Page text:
Today I want to tell you about William Gillette, who was born in Hartford, Connecticut on this day in 1853. He was an actor who quickly realised that he could earn a lot more money if he was also a playwright and director as well. Luckily he was really good at all three.
He is best known for his portrayal of Sherlock Holmes. Although he was not the very first to play the part on stage, he was the first to do so with the approval of Sir Arthur Conan Doyle. In 1893, Doyle had killed off his famous character at the Reichenbach Falls but found that he missed the income that his stories provided. So he started looking at the possibility of putting Holmes on the stage. Doyle wrote a play and approached a couple of people about the leading rôle including Henry Irving but he failed to engage their interest. Reading between the lines, it might not have been very good. Eventually it was sent to Broadway theatre producer Charles Frohman who suggested that Gillette would be the man to help with a re-write.
Doyle agreed on condition that the Holmes character should have no love interest. “Trust me” replied Gillette. At that point he had not read a single word of the Sherlock Holmes Canon. Gillette began to work on the script whilst in San Francisco touring another of his plays. Telegrams flew back and forth between the two which show that Doyle had either got over his misgivings or just given up trying to get his way. Gillette writes “May I marry Holmes?” Doyle replies “You may marry him, or murder or do what you like with him.”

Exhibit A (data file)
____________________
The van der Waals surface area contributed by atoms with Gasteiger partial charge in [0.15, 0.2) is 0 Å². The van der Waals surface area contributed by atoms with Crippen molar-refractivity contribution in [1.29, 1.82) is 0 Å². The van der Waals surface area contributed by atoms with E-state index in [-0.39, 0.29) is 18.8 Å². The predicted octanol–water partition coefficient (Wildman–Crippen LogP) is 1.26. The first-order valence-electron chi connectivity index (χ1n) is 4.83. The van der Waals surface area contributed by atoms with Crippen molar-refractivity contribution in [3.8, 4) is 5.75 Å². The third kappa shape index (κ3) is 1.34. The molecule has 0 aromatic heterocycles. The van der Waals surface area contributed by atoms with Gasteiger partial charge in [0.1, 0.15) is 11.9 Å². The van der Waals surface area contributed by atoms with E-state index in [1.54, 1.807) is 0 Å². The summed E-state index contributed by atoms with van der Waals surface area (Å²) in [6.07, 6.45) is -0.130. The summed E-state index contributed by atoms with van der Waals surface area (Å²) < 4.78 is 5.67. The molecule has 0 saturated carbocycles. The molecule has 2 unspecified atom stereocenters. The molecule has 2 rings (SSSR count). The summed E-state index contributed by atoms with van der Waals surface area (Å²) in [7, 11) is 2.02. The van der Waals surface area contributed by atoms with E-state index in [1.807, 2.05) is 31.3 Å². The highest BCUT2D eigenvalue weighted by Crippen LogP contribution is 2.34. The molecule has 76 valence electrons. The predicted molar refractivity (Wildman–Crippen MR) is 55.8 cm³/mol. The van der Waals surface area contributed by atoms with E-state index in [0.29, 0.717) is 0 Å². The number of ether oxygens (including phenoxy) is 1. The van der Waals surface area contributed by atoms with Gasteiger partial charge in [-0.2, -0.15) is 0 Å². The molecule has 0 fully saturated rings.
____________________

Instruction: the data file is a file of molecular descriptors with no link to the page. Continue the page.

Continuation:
It was Gillette’s play that firmly established many of the props we associate with Holmes character. The magnifying glass, the violin and the syringe are all drawn from the Canon. The famous deerstalker hat had appeared in the illustrations of Sydney Padget in the original Strand Magazine publications. The curved pipe was Gillette’s own addition along with the really fancy dressing-gown that you see in this picture. He also introduced the phrase: “Oh, this is elementary, my dear fellow” which would become “Elementary, my dear Watson.” So when we think about what an archetypal Sherlock Holmes would look like it is really Gillette’s vision we are seeing, not Conan Doyle’s.
During the whole writing process Gillette and Doyle had not met in person. When they finally met, much to Doyle’s surprise, Gillette alighted form his train dressed as Holmes and entirely in character. He whipped out a magnifying glass and examined Doyle’s face closely before declaring “Unquestionably an author!” The two became lifelong friends.
Gillette’s play, in which of course he took the leading rôle, was a huge success and was performed many times in both America and Britain. He played the detective around 1,300 times. He even starred in a 1916 silent movie which was believed to be lost until quite recently. It is likely that it was this success and the friendship between the two men that lead to Conan Doyle reviving his famous character in later years. In a story called The Adventure of the Mazarin Stone, Doyle includes the character of Billy the Buttons (a page boy) who was first named by Gillette in his play.
Gillette’s portrayal of Holmes was so popular that he had great difficulty in retiring. He began a farewell tour in 1929 aged 76. It didn’t finish until 1932. His success did allow him to build himself a pretty splendid castle for himself in Connecticut with 24 rooms and it’s own miniature railway. You can read about it here, or even visit if you’re in the area.